Bloomberg News

WASHINGTON — Markets have been whipsawed by government reports of economic data in recent months, often unnecessarily, because investors may not understand the meaning of these statistics, according to economists.

A report this month that producer prices were higher than expected in January sent the Dow Jones Industrial Average tumbling, a drop that continued after a survey of consumer attitudes showed that confidence had fallen to a seven-year low.

To investors, the first number meant that faster inflation would keep the Federal Reserve from cutting interest rates further and the second seemed to show that growth would slow some more. Such reactions frustrate economists, who pointed out that producer prices don’t necessarily translate into higher consumer prices and that people’s reactions to the headlines can distort the confidence figures.

“This is a chronic disease based on the belief that everything means something,” said Ian Shepherdson, chief U.S. economist at High Frequency Economics Ltd. in Valhalla, N.Y.

For example, economists say that the tone of news coverage affects the consumer confidence numbers. If the headlines are downbeat, consumers tend to say they’re less confident, even if their own situation is fine, the economists say.

The University of Michigan reported that its confidence index fell to 87.8 this month after weeks of headlines about slowing growth and Fed rate cuts. President Bush has been worrying aloud about the possibility of a recession, and the major news magazines touted job-loss fears on their covers. Yet unemployment, at 4.2%, remains just a few tenths of a point above a three-decade low. “These headlines are news, but they do not accurately reflect what is going on in the whole economy,” said Kenneth Mayland of Clear View Economics LLC in Pepper Pike, Ohio.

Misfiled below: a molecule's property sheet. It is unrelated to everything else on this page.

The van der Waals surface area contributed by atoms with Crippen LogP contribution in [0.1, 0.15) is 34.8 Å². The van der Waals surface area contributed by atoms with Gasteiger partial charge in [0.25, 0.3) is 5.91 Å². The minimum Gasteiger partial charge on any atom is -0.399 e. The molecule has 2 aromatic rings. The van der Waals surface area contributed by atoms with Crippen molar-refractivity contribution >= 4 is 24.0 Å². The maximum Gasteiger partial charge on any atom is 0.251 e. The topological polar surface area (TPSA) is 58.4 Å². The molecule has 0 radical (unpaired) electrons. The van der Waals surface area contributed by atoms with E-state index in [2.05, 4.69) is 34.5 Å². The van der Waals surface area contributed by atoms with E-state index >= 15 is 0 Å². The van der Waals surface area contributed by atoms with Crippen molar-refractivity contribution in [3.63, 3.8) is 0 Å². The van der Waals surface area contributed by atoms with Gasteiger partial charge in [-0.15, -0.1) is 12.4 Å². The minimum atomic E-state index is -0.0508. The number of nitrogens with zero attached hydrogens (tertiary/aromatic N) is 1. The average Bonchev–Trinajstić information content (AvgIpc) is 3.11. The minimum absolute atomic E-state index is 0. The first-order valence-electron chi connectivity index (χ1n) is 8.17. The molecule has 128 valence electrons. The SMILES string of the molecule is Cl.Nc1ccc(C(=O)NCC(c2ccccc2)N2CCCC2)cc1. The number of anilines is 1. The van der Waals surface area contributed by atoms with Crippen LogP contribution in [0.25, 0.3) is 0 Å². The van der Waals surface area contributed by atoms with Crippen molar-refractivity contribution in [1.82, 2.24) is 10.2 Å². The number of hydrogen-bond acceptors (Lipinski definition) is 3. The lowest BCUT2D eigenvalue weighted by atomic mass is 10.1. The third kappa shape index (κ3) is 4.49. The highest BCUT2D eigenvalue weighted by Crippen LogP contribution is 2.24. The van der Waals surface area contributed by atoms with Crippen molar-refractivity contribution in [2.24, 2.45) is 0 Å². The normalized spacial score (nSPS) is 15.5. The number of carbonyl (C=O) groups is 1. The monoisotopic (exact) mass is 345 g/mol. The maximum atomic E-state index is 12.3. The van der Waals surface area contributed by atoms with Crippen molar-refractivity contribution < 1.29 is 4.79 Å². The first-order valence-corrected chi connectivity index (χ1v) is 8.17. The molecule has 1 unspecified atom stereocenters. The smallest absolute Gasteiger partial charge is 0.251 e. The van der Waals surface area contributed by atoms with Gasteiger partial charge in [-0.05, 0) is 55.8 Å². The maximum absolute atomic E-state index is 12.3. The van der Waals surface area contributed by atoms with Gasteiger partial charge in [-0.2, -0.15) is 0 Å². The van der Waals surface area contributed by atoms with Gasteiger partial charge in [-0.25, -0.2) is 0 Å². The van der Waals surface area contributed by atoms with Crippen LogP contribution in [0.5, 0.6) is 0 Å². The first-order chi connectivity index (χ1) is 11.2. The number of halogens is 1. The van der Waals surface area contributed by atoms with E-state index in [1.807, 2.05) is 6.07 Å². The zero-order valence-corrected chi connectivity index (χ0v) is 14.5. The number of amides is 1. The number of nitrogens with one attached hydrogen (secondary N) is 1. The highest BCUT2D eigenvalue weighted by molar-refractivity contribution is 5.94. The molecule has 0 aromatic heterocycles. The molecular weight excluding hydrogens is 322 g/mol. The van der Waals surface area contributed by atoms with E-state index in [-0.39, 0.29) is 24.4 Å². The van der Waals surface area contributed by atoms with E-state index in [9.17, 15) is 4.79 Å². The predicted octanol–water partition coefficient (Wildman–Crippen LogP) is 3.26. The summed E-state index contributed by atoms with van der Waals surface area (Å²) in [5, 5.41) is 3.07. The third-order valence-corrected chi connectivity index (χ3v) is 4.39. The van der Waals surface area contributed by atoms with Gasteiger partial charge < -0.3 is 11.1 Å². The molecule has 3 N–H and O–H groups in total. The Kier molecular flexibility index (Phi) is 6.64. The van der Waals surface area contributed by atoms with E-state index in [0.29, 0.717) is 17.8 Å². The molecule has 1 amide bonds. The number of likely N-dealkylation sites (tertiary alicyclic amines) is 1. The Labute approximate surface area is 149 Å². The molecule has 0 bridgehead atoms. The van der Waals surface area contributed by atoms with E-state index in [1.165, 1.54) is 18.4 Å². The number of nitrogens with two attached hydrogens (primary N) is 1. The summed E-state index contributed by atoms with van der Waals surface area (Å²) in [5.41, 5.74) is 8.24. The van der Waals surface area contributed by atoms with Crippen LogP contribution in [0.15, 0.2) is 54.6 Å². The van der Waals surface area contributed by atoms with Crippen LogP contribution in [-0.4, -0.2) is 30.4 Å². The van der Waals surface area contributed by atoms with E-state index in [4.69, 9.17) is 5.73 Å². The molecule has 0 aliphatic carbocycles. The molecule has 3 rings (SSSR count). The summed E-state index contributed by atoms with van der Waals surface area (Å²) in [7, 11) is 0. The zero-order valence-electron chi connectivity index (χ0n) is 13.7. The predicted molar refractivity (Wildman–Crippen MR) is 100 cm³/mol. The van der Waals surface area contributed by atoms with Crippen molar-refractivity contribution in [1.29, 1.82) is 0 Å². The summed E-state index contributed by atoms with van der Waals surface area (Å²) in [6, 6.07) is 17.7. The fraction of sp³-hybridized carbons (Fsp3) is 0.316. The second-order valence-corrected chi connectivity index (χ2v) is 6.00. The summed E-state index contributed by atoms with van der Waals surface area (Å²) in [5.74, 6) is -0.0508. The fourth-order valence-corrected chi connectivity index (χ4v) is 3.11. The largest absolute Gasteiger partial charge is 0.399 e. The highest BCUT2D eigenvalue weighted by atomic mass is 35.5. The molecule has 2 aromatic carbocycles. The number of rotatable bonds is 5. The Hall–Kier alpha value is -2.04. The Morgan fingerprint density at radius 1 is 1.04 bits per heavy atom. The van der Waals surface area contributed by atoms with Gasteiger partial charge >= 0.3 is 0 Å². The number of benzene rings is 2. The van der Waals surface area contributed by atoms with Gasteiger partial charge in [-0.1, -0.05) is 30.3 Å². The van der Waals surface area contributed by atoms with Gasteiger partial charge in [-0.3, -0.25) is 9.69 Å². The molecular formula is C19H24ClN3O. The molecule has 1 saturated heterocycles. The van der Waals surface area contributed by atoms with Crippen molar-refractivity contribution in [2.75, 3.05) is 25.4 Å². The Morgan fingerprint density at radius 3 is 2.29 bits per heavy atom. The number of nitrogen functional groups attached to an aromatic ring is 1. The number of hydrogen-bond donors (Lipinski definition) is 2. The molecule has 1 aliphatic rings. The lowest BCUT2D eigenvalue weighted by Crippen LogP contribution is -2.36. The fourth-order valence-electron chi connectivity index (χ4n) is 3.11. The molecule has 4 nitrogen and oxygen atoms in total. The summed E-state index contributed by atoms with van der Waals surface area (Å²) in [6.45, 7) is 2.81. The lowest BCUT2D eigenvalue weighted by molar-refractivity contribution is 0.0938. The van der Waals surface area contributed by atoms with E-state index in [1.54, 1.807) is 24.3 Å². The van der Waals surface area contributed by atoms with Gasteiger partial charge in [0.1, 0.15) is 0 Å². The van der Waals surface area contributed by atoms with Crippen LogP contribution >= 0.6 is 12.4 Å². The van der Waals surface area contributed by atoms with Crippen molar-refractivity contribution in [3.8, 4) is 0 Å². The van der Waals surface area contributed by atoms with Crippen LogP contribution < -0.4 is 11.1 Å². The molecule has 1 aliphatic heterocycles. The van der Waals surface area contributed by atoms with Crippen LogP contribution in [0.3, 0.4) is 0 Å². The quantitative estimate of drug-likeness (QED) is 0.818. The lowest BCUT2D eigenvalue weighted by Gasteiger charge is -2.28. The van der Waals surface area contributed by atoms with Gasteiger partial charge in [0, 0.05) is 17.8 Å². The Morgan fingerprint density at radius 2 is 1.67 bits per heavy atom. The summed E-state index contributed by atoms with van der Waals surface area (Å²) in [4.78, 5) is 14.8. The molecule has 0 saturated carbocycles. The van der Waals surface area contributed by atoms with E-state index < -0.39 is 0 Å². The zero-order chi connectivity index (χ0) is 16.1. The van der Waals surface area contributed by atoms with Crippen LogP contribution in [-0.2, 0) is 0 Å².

Economists develop their own lists of likes and dislikes in the steady stream of economic data, but almost all of them reserve special invective for two numbers: the corporate layoff tally produced by the Chicago outplacement firm Challenger, Gray & Christmas and the Conference Board’s index of leading economic indicators.

Because it lumps together layoffs in this country and abroad and counts layoffs scheduled to be spread over several years as a single month’s number, “I don’t even consider Challenger an economic indicator,” said Diane Swonk, chief economist at Bank One Corp. in Chicago.

And for the most part the leading economic indicators index repackages previously released data that purport to predict the economy’s direction, she said, yet it has “predicted more recessions than have ever occurred.”

Michael Englund, chief economist at Standard & Poor’s, called the index “a poor indicator,” Ms. Swonk said.

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